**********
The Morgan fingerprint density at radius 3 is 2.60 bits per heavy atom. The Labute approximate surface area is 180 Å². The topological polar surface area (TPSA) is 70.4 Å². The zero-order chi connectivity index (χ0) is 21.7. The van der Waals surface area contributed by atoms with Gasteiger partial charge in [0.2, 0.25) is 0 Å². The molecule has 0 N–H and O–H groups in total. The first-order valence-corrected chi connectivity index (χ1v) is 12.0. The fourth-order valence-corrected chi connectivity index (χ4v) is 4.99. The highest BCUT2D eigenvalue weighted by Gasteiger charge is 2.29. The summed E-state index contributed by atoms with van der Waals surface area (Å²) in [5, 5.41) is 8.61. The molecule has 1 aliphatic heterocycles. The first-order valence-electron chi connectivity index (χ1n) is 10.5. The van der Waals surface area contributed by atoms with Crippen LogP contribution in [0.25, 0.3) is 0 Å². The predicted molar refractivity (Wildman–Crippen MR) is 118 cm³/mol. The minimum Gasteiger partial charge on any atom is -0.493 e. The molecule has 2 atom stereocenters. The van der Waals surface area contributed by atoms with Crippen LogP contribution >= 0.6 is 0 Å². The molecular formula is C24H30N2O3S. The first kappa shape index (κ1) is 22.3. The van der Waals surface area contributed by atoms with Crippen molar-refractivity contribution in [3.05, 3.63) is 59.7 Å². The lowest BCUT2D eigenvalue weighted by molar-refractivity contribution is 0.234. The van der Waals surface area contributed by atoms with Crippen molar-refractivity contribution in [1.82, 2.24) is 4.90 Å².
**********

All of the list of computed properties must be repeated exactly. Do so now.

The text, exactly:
The Morgan fingerprint density at radius 3 is 2.60 bits per heavy atom. The Labute approximate surface area is 180 Å². The topological polar surface area (TPSA) is 70.4 Å². The zero-order chi connectivity index (χ0) is 21.7. The van der Waals surface area contributed by atoms with Gasteiger partial charge in [0.2, 0.25) is 0 Å². The molecule has 0 N–H and O–H groups in total. The first-order valence-corrected chi connectivity index (χ1v) is 12.0. The fourth-order valence-corrected chi connectivity index (χ4v) is 4.99. The highest BCUT2D eigenvalue weighted by Gasteiger charge is 2.29. The summed E-state index contributed by atoms with van der Waals surface area (Å²) in [5, 5.41) is 8.61. The molecule has 1 aliphatic heterocycles. The first-order valence-electron chi connectivity index (χ1n) is 10.5. The van der Waals surface area contributed by atoms with Crippen LogP contribution in [0.25, 0.3) is 0 Å². The predicted molar refractivity (Wildman–Crippen MR) is 118 cm³/mol. The minimum Gasteiger partial charge on any atom is -0.493 e. The molecule has 2 atom stereocenters. The van der Waals surface area contributed by atoms with Crippen LogP contribution >= 0.6 is 0 Å². The molecular formula is C24H30N2O3S. The first kappa shape index (κ1) is 22.3. The van der Waals surface area contributed by atoms with Crippen molar-refractivity contribution in [3.05, 3.63) is 59.7 Å². The lowest BCUT2D eigenvalue weighted by molar-refractivity contribution is 0.234. The van der Waals surface area contributed by atoms with Crippen molar-refractivity contribution in [1.82, 2.24) is 4.90 Å².